Posted: May 9, 2013 8:22 PM by Matt Jones - MTN News
Updated: May 9, 2013 8:23 PM
GREAT FALLS - The agriculture industry employs tens of thousands of people in Montana and as the largest industry in the state, makes up about a third of our economy.
But climate change and declining interest by a younger generations poses a challenge for the future of agriculture.
As technology has become more advanced and the climate has changed, plant breeders and people working in agricultural research have had to evolve and adjust to these changes.
Jeff Rumney, the State Grain Lab bureau chief, said, "Plant breeders over time have developed varieties that have potentially higher yields but also have better pest resistance and are better adapted to the dry environment that we live in and better adapted to the heat that we have in Montana."
Through proper tillage practices, wheat control, and improved plant varieties, today's farmers have been able increase crop yields in recent years, but climate change remains a constant worry in the back of many minds.
Dave Wichman, superintendent of the Central Ag Research Center, has worked on these research fields for 27 years and says he's noticed definite changes in the weather over time: "Drier, yeah...you know even if we have an average precip year we have more evapotranspiration so we have more moisture stress...even 2011 when we had record amounts of precipitation but come late June the moisture shut off and we actually had drought stress conditions on our crops that year."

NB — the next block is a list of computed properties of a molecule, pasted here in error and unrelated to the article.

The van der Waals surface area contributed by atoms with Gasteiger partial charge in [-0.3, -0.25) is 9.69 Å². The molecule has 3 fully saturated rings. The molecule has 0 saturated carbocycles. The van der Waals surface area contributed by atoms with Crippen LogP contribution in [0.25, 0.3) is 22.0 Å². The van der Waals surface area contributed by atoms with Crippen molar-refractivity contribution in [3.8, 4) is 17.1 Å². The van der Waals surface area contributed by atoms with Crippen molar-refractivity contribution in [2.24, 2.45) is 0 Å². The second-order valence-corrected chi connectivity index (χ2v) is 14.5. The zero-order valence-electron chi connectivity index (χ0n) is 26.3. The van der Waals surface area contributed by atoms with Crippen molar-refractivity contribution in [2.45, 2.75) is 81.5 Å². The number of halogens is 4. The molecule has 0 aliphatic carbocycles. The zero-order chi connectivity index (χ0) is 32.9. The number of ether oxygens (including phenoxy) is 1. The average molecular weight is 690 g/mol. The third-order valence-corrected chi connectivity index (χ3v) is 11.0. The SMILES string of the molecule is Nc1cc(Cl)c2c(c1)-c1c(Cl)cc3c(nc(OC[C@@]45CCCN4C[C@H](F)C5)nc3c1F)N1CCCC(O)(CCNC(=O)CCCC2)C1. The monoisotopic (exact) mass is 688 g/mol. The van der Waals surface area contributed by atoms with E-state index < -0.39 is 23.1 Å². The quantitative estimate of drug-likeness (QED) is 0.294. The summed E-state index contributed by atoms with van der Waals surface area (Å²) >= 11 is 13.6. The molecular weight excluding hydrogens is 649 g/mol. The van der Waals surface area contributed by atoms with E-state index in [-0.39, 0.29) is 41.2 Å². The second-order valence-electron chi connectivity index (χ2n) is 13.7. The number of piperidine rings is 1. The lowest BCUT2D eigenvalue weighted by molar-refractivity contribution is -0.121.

Stronger winds and higher temperatures over the years has led to this increase in evaporation rates and that is hurting Montana crops.
Wichman said, "At peak growing conditions, your plants are drawing equal amount of moisture out of the soil through transpiration and so the rainfall does not go as far as it transpires quicker."
To combat this problem, researchers are testing out the latest drought and heat resistant crop strains to see how well they can tolerate Montana's harsh climate and over the years, they've made some great progress with the state's annual crop yield increasing each harvest season.
Despite this, there is concern about the next generation of plant researchers to keep this progress going...
Wichman said, "One of our challenges is finding scientists; we do not have American students going into agriculture and so finding scientists or replacements to fill the needs that we have is becoming an increasing challenge."
College and high school students seem to be losing interest in the agricultural industry compared to just a decade ago but experts in the field say there's still plenty of opportunity to be found.
Rumney said, "With new crops coming in, new cropping practices, there's more economic potential in those farms so it can support multiple generations on the same farm, so that's a great opportunity for youth in Montana."